What parents need to know
Parents Need to Know
Parents need to know that this book is about a teen on trial for murder. While part of the story is told as a movie script, it employs highly realistic writing, with both poor and proper grammar used appropriately for each character. Grainy photographs contribute to the realistic atmosphere. There is some gritty material: characters are beaten up, the rape of inmates is implied, and Steve is terrified of being sent to prison. The high drama in this dialogue-driven story will appeal to even reluctant readers. And teens will appreciate debating whether Steve's guilty or not, and related issues, such as the fairness of our judicial system.
What's the story?
Steve's in jail, on trial for murder. He's young, he's terrified, and he's black. He's sure no one will believe him. Does Steve even believe in himself? You decide when you read this fast-moving book written like a movie script. The courtroom mystery hits home with enough drama and realism to attract even reluctant readers.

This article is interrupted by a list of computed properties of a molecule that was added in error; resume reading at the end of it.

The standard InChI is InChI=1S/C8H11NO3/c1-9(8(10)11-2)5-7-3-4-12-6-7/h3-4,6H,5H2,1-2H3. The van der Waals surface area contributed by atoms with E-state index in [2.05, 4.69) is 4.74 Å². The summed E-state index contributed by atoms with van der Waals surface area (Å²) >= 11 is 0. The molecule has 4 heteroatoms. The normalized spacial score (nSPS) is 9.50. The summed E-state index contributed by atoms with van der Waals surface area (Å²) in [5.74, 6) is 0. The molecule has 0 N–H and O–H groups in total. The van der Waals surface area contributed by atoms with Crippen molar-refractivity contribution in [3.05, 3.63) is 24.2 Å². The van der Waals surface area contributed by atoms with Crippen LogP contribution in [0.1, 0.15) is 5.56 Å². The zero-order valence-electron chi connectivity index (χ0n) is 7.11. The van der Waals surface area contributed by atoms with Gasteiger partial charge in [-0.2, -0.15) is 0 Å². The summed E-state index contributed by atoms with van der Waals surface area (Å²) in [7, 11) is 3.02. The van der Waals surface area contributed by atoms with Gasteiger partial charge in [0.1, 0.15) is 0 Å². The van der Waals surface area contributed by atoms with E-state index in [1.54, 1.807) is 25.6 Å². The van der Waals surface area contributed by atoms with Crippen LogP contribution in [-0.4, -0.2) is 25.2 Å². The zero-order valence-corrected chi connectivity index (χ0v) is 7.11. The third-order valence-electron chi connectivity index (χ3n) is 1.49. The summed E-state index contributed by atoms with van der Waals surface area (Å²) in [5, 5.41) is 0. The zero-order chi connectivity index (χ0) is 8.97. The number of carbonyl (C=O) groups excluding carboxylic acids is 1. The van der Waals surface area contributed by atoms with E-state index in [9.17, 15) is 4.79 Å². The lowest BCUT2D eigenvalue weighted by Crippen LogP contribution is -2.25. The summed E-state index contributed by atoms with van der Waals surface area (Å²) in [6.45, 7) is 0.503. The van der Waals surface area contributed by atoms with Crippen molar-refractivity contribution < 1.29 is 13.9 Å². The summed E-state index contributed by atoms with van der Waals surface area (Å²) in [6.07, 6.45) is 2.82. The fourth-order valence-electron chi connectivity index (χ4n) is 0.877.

Is it any good?
Walter Dean Myers writes about human beings who make their own choices and react to their own circumstances -- even the minor characters have enough individuality to ring true -- and, as a result, teen readers care about them. They want Steve to be found not guilty, even as they try to figure out if Steve really is guilty. Steve's feelings about himself, his terror of jail, and his reaction to the epithet "monster," leave the reader guessing. The suspense and drama keep reluctant readers turning the pages, while more advanced readers will respond to the issues raised.
The format of this taut story regulates the pacing. Edge-of-the-seat courtroom scenes written entirely in dialogue wind the reader up, then thoughtful journal entries allow readers to catch their breaths. Readers can feel Steve's terror and confusion, and will ponder Myers' point about how the road from innocence to trouble is taken in small, almost invisible steps, each involving a "lack of positive moral decision."
Families can talk about...
Families can talk about whether 16-year-old Steve is guilty or not. What would you decide if you were a juror? Was he just at the wrong place at the wrong time?
This book has received a number of awards, including being named a National Book Award finalist and winning the Printz Award. Why do you think it resonated with awards committees? Does it deserve so much recognition and praise?